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Code for Sustainable Homes: Developers Making Inroads

By Home Heating Guide on June 11, 2009

Barratt Developments Plc (BDEV) and the Homes and Communities Agency (HCA) have received good news this week in their quest to reach a Level 6 standard of housing in respect to the Code for Sustainable Homes, which was launched by the UK Government in April 2007. Barratt Developments and the HCA have received planning permission to build 195 carbon neutral homes as part of an eco village in Gloucestershire.

According to former Housing Minister, Margaret Beckett, who was ironically removed from Government on the 5th June 2009 following a controversial second home expenses claim, the housing market in the UK makes up a quarter of the country’s carbon emissions, which is why the Code for Sustainable Housing demands zero carbon housing as of 2016. Whilst this is an ambitious target, the project undertaken by Barrett Developments and the HCA prove that it is one that can be achieved.

How to Make an ‘Eco Village’

All new homes developed as part of the so-called eco village will be made from energy efficient materials and will conform to very high standards of cavity wall and loft insulation. Furthermore, the homes will feature advanced water conservation techniques – another area in which the UK Government aims to reverse the damage inflicted upon the environment by our housing needs.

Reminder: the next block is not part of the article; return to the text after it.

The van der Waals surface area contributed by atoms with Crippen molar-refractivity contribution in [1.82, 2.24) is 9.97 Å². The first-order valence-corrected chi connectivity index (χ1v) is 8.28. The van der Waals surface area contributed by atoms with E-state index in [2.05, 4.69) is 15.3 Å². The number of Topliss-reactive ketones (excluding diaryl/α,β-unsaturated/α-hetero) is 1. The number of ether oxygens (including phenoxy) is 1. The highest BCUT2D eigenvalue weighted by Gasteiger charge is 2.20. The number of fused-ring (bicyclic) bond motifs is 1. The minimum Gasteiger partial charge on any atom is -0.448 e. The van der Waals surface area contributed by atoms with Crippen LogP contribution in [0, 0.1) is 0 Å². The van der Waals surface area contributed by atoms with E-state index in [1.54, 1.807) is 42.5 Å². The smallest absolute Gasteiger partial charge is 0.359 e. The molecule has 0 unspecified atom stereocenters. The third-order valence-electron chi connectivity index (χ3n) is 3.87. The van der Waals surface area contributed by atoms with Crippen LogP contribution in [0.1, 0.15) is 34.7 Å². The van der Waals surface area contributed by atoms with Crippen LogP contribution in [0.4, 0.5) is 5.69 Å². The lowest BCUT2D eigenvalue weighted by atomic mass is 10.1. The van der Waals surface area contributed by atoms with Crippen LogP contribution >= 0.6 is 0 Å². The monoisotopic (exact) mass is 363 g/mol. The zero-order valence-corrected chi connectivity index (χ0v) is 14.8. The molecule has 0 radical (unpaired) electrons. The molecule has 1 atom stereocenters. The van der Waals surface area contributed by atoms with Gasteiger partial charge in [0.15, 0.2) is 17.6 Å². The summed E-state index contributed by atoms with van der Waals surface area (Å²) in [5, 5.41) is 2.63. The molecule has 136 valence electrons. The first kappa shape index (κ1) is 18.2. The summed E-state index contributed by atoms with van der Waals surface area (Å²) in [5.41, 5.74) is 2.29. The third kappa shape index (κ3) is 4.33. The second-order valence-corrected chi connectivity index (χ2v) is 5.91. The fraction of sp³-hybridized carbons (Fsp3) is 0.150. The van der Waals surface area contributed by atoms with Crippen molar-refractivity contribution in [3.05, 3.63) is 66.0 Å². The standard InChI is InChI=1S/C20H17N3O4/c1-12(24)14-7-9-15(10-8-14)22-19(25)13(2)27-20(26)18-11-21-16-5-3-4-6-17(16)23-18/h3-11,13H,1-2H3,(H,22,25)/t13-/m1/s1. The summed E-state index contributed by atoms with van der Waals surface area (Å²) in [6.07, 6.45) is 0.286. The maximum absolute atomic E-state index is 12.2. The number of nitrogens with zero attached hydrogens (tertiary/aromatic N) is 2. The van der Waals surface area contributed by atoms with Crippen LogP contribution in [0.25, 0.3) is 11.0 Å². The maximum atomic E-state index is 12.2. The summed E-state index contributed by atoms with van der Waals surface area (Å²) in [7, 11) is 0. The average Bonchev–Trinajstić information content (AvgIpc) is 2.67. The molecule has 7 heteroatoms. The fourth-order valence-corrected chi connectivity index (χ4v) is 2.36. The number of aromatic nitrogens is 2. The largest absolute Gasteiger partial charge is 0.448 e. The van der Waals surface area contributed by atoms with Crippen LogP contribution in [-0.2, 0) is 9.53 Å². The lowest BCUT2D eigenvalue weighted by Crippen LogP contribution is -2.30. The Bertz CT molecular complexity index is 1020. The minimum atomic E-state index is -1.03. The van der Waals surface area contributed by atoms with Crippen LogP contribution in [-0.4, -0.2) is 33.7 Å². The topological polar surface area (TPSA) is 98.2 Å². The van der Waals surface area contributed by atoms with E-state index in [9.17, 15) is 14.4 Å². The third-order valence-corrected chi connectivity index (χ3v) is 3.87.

Indeed, water conservation is a mandatory requirement of Level 6 of the Code for Sustainable Homes, which demands that new housing incorporates a specific design for daily water usage of 80 litres per person. This may be achieved through dual flush water closets, flow reducing taps, a 6-9 litres per minutes shower, smaller shaped baths and maximum volumes imposed on washing machines and dishwashers. Level 6 also requires that at least 90 out of 100 points is achieved across the Code’s nine categories of sustainable design, which includes reducing energy consumption and carbon dioxide emissions, using environmentally friendly construction materials and minimising the buildings’ ecological impact.

Therefore, when inflation begins to recover and the housing market returns to some form of normality, which invariably means inflated selling prices, look out for the new sustainable homes – they are a genuine step forward into the future.